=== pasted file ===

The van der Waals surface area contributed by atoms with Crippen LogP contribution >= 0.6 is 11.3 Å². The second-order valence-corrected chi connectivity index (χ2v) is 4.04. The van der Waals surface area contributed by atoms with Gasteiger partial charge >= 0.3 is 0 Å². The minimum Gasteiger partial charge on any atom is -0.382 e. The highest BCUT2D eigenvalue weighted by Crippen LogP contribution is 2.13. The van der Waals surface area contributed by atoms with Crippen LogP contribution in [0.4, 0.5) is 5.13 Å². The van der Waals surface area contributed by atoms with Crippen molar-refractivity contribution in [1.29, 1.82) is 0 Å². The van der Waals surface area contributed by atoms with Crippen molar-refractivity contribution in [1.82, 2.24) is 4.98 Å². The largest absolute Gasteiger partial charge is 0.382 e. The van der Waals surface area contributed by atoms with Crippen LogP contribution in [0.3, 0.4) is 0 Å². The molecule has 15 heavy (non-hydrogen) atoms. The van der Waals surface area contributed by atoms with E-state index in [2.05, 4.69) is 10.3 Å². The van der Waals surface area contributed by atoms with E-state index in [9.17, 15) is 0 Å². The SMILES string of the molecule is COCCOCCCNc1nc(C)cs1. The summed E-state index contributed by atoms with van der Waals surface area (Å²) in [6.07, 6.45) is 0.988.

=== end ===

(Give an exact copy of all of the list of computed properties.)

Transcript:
The van der Waals surface area contributed by atoms with Crippen LogP contribution >= 0.6 is 11.3 Å². The second-order valence-corrected chi connectivity index (χ2v) is 4.04. The van der Waals surface area contributed by atoms with Gasteiger partial charge >= 0.3 is 0 Å². The minimum Gasteiger partial charge on any atom is -0.382 e. The highest BCUT2D eigenvalue weighted by Crippen LogP contribution is 2.13. The van der Waals surface area contributed by atoms with Crippen LogP contribution in [0.4, 0.5) is 5.13 Å². The van der Waals surface area contributed by atoms with Crippen molar-refractivity contribution in [1.29, 1.82) is 0 Å². The van der Waals surface area contributed by atoms with Crippen molar-refractivity contribution in [1.82, 2.24) is 4.98 Å². The largest absolute Gasteiger partial charge is 0.382 e. The van der Waals surface area contributed by atoms with Crippen LogP contribution in [0.3, 0.4) is 0 Å². The molecule has 15 heavy (non-hydrogen) atoms. The van der Waals surface area contributed by atoms with E-state index in [2.05, 4.69) is 10.3 Å². The van der Waals surface area contributed by atoms with E-state index in [9.17, 15) is 0 Å². The SMILES string of the molecule is COCCOCCCNc1nc(C)cs1. The summed E-state index contributed by atoms with van der Waals surface area (Å²) in [6.07, 6.45) is 0.988.